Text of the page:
Shortly after this and Christopher were discovered conspiring against Leo. Despite public opinion supporting the execution of the pair, Leo instead chose to pardon them, although he did exile several other plotters to Cherson. Leo launched an invasion against the Abbasids in 778, invading Syria with about a force made up of the armies of the multiple themes, including: The Opsikion Theme, led by Gregory. Lachanodrakon besieged Germanicia for a time, before he was bribed to raise the siege, began to raid the surrounding countryside; the Abbasids attacked Lachanodrakon while he was raiding, but were decisively defeated by several Byzantine armies. The Byzantine generals who led troops during this battle were given a triumphal entry when they returned to Constantinople. A number of Jacobites were forcibly resettled in Thrace; the next year, in 779, Leo repelled an attack by the Abbasids against Asia Minor. Leo died of a violent fever, due to his tuberculosis, on 8 September 780, he was succeeded with Leo's wife Irene as his regent.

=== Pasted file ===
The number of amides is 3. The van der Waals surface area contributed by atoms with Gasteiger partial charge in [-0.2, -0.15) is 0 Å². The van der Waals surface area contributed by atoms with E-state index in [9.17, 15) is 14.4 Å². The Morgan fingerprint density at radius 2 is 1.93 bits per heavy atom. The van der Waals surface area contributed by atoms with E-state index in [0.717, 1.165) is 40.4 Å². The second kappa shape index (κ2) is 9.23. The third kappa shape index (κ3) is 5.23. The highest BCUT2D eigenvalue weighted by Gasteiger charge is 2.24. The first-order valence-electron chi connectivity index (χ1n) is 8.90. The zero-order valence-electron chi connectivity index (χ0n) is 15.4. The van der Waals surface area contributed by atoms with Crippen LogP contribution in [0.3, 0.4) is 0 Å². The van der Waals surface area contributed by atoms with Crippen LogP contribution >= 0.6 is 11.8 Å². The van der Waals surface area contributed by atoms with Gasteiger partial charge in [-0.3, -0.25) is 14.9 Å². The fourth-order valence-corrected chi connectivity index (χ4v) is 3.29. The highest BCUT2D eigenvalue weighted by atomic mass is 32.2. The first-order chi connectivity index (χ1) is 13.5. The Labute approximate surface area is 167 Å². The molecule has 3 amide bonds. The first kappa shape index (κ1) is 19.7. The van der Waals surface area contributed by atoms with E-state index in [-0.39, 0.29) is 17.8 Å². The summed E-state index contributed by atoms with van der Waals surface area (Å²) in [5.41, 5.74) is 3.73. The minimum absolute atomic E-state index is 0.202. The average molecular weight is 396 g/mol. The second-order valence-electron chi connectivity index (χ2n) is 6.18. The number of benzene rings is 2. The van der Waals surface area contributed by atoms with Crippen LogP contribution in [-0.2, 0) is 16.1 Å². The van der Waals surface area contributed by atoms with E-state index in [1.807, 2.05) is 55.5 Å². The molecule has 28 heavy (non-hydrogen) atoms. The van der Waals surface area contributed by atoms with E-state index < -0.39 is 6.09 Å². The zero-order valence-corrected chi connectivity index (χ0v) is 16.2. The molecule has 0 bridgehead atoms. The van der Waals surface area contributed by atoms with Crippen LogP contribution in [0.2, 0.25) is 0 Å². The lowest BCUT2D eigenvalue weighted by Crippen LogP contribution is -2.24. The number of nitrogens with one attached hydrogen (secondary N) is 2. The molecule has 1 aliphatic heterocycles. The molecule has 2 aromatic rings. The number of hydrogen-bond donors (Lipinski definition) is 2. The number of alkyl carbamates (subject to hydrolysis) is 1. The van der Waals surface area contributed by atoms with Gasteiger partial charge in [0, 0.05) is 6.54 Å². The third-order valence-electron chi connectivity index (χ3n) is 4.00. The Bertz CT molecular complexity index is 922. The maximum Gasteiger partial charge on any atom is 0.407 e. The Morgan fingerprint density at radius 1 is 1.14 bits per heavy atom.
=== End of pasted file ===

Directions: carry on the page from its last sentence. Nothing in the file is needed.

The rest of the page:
In 797, after Constantine had ruled for 17 years, Irene had him blinded, became the effective monarch and ruling empress. Bury, J. B.. A History of the Later Roman Empire. Cambridge University Press. ISBN 9781108083188. Finlay, George; the Later Byzantine Empire. Merkaba Press. OCLC 1886829. Lawler, Jennifer. Encyclopedia of the Byzantine Empire. McFarland. ISBN 978-0786466160. Melton, J. Gordon. Faiths Across Time: 5,000 Years of Religious History: 5,000 Years of Religious History. ABC-CLIO. ISBN 9781610690263. Sophoulis, Panos. Byzantium and Bulgaria, 775-831. Brill. ISBN 978-9004206953